PA PSRS Patient Saf Advis 2006 Sep;3(3):4.
Letter to the Editor: MRI Sandbags and Metal Pellets

Letter

A June New Jersey Department of Health patient safety alert regarding sandbags containing metal shot was published in a National Patient Safety List Serve. The case described a cardiac catheterization patient that was sent for an emergency MRI post procedure. As is frequently the case, the patient had a sandbag placed over the catheterization site and upon entering the MRI room the sandbag was pulled off of the puncture site and adhered to the wall of the MRI. Fortunately, the patient was not harmed. One would presume that all purchased “sandbags” are filled with sand. What we found was very surprising.

Based on the event in New Jersey, St. Luke’s Hospital and Health Network’s Radiology Department thought it would be prudent to test our sandbags for the presence of metal. Using a handheld 1.0 tesla magnet, the Director of MRI to date has tested 122 “sandbags” and found 19 bags that were magnetic. Sandbags were found to contain sand, or sand and metal shot, or metal shot. The sandbags that contained sand and tested safe have been labeled MRI SAFE. Unsafe sandbags have been discarded. In the future, all newly purchased sandbags will be sent to the MRI department for testing prior to patient use.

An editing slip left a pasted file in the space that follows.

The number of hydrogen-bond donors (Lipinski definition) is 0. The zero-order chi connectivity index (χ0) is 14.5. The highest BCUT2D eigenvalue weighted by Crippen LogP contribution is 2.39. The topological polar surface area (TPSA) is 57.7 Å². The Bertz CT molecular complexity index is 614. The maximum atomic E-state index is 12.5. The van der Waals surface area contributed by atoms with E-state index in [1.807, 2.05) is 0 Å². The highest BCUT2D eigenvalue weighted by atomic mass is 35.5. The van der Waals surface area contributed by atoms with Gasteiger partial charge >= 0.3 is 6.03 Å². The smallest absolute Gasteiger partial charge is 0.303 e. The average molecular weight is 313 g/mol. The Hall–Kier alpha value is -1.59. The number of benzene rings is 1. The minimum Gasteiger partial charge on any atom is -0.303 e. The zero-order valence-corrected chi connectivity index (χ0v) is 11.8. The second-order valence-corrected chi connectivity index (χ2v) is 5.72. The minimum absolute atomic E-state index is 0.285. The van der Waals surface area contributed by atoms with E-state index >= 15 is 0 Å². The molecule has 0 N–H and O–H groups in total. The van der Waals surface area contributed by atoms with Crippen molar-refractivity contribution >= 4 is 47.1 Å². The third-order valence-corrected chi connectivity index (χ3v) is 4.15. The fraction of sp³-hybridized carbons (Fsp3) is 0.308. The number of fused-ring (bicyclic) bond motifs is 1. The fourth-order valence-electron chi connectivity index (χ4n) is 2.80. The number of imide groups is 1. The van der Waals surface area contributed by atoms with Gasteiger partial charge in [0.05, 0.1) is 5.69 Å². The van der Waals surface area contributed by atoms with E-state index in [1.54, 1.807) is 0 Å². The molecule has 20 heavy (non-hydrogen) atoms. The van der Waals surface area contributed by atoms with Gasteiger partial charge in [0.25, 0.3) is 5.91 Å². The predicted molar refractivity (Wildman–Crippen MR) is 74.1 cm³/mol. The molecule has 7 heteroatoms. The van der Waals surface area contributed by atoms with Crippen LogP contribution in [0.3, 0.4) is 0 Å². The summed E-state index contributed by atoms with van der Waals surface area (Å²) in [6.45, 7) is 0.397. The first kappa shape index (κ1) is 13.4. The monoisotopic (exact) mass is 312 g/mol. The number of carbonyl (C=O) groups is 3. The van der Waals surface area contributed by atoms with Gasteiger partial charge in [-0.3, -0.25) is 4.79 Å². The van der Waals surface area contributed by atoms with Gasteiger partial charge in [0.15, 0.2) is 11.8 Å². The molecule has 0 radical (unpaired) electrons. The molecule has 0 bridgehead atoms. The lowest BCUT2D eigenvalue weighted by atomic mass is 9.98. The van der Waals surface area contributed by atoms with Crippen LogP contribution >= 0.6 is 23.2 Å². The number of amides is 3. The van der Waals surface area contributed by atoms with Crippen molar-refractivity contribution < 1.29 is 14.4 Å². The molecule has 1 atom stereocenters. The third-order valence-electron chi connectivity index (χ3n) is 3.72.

Don Norder
Director of Imaging Services
St. Luke’s Hospital and Health Network

Susan York
Network Director of Accreditation and Standards
St. Luke’s Hospital and Health Network

Editor’s Note

PA-PSRS is aware of the original advisory in the New Jersey Department of Health and Senior Services Patient Safety Initiative’s Alert of May 2006: MRIs and Sandbags Filled with Metal Shot. We are pleased with the contribution of our colleagues in New Jersey to the patient safety effort and with this evidence that we can apparently all benefit from the efforts of each state’s reporting, analysis, and dissemination of lessons learned.

We also commend St. Luke's Hospital and Health Network for their proactive initiative to recognize and remove a hazard before any mishaps occurred in their facility. While PA-PSRS has found only one report of a similar event in the database of over 370,000 reports, the St. Luke’s Hospital and Health Network report of 19 hazardous sandbags in their facility alone indicates that this problem is potentially more serious. In response to this letter, we have searched PA-PSRS and identified information that reinforces the New Jersey experience (see page 11 of this Advisory). Our thanks to New Jersey for its initial report of the problem, to St. Luke's Hospital and Health Network for doing the survey that indicated that it was not a rare opportunity for harm, and to Mr. Norder and Ms. York for sharing the information.

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